Recommended Classics

Kit and I have done quite a bit of reading together over the years for school.  Even though every child (and 

some adults, like me) hate the thought of doing schoolwork, we found ourselves anxiously awaiting  the 

time that we could sit down and finish these books.  They are classic, they are clean, and they are fun, and 

sometimes even romantic.  I hope you enjoy these as much as we did!



    








In an ancient Arab nation, one woman dares to be different.Buran cannot -- Buran will not-sit quietly at home and wait to be married to the man her father chooses. Determined to use her skills and earn a fortune, she instead disguises herself as a boy and travels by camel caravan to a distant city. There, she maintains her masculine disguise and establishes a successful business. The city's crown prince comes often to her shop, and soon Buran finds herself falling in love. But if she reveals to Mahmud that she is a woman, she will lose everything she has worked for.








Mary, Bloody Mary


Mary Tudor is a beautiful young princess in a grand palace filled with servants. She is accustomed to sparkling jewelry, beautiful gowns and lavish parties. Then, suddenly, she is banished by her father, King Henry VIII, to live in a cold lonely place, without money, new clothes, or even her mother.

At first it seems like a terrible mistake.  Even when her father has a public and humiliating affair with a bewitching woman, Mary remains hopeful.  But when he abandons her mother, marries his mistress, and has a child with her, Mary begins to lose faith.  And now, dressed in rags, she is summoned back to the palace to be a serving maid to her new baby stepsister.

Mary Tudor, daughter of King Henry VIII, is a servant in her own home.  Believe it or not, it's all true.






Beware, Princess Elizabeth



Princess Elizabeth's father, King Henry VIII, is dead. Now at the mercy of those in power, Elizabeth is imprisoned by her own sister, Mary; betrayed by the man who has captured her heart; and forced to practice a religion that defies her deepest beliefs. But through it all, the fair-haired princess is determined to stay alive, and to do whatever is necessary to one day rule her beloved England.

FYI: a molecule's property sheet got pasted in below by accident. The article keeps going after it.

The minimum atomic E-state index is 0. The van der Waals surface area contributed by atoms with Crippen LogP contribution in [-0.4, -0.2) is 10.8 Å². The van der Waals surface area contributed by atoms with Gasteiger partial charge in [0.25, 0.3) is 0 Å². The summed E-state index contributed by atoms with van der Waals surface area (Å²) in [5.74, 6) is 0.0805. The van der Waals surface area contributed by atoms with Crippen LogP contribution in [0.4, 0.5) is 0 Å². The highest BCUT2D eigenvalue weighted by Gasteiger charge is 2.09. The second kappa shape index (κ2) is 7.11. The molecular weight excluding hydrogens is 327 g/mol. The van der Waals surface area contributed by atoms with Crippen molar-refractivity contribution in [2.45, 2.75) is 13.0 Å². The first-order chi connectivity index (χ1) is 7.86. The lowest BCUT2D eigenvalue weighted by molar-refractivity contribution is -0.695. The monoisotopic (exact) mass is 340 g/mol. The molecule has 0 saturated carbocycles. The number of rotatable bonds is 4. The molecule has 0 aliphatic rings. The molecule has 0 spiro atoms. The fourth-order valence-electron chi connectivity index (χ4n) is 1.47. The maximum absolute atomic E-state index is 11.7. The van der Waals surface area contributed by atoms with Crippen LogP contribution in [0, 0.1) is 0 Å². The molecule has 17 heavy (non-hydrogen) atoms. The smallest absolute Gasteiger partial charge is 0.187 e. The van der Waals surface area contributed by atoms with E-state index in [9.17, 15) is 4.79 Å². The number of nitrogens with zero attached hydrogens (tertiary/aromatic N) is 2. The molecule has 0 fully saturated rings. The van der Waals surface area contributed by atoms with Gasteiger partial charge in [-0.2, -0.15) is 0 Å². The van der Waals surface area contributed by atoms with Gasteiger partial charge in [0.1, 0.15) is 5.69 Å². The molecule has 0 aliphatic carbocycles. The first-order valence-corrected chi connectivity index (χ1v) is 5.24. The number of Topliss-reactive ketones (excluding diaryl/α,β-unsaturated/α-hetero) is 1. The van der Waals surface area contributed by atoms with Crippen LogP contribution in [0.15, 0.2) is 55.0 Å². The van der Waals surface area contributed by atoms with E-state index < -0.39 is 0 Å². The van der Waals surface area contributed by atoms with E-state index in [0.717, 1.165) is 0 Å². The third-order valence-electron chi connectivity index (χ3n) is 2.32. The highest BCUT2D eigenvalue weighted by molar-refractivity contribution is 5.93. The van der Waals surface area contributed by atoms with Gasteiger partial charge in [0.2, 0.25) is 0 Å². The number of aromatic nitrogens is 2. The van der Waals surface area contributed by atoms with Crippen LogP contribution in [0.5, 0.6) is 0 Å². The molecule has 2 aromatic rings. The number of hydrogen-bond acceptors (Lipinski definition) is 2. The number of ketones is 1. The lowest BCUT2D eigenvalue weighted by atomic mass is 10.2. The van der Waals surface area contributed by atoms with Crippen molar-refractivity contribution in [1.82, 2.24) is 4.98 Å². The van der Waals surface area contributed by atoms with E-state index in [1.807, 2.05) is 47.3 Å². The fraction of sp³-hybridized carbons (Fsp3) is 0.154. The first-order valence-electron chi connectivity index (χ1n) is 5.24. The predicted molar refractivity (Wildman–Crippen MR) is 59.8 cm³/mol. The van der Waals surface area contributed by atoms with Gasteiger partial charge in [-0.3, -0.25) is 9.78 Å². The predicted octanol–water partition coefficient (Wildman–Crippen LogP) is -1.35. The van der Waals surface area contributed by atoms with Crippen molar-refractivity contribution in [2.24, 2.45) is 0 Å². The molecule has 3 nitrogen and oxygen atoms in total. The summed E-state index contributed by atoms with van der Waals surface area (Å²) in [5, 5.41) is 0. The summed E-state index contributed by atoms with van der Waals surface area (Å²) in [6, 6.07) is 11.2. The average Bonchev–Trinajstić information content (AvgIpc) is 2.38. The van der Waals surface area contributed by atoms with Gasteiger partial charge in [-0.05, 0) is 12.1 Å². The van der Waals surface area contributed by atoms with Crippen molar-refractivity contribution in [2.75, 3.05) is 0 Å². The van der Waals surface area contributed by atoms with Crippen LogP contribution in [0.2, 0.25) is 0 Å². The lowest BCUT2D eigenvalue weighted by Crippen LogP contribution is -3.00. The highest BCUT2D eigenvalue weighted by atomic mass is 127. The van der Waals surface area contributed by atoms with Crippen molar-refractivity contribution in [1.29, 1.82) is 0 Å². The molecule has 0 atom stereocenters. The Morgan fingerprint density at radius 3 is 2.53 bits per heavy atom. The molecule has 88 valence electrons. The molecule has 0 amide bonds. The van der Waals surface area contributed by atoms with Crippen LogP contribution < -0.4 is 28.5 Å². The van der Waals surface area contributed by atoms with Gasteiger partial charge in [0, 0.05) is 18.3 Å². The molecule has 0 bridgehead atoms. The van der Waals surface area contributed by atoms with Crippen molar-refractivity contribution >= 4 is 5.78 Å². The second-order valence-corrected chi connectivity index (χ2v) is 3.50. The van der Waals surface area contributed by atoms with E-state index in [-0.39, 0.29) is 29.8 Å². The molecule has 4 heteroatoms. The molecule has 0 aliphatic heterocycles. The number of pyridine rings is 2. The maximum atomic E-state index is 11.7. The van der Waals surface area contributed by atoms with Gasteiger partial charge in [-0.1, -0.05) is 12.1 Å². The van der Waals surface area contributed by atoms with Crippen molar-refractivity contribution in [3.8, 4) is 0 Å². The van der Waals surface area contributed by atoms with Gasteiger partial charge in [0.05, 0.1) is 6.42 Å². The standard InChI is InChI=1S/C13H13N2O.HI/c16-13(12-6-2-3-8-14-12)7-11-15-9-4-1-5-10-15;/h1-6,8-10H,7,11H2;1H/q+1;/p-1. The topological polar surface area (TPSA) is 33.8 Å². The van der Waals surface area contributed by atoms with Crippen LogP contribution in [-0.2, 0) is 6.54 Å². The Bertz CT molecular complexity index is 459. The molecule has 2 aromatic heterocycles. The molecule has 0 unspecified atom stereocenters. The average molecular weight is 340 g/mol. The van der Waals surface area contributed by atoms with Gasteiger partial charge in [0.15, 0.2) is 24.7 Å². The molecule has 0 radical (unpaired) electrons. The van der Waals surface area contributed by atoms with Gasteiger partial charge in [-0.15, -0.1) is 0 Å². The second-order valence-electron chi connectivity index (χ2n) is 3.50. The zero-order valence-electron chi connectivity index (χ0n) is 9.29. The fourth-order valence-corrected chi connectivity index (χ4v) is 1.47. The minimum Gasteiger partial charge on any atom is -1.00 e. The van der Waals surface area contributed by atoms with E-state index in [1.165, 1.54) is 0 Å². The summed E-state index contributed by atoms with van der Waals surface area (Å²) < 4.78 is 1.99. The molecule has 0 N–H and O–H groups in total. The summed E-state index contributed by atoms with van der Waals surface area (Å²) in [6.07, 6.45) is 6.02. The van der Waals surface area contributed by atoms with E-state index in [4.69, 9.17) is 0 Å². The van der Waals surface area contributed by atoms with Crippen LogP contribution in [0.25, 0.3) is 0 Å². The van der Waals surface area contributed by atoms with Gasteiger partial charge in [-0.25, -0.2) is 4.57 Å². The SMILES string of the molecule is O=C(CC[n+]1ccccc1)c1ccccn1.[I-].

Doomed Queen Anne



This is the true story of the girl everyone loved to hate--the girl who won the heart of England's most powerful man, King Henry VIII, and risked everything to become queen. 












 Mara, Daughter of the Nile

The story tells of a beautiful young slave girl, Mara, living in ancient Egypt during the rule of Queen Hatshepsut, pharaoh at the time. Mara is not like other slaves; she can read and write, as well as speak Babylonian.She also, oddly enough, has bright blue eyes. Struggling daily to find a way out of her wretched life as a slave Mara takes secret visits to the marketplace, behind her cruel master's back. On one such trip, Mara is observed by two people, who both note her wit and intelligence. The first appears shortly afterwards to buy her from her master and offers Mara an escape from her life: If she will serve him and the Queen as a spy and accomplish her mission, he promises her riches and freedom, but death, if she is found out. Mara accepts the task. She is sent to the Royal Court in the guise of the interpreter of a Canaanite princess from Syria, Inanni, who is supposed to marry Thutmose III, Hatshepsut's half-brother, who for years has been trying to overthrow her. Mara's task is to find out, how he keeps contact with his followers.However, on the ship that should bring her to Abydos, where she should meet the princess, the second observer finds her again: Sheftu, the scribe, turns out to be Lord Sheftu, the leader of the rebellion, whose object it is to bring Thutmose on the thrown. When Mara overhears him plotting with the Nekonkh, the captain of the same river boat, he threatens to kill her if she does not help him. He gives her the task of carrying his messages to Thutmose.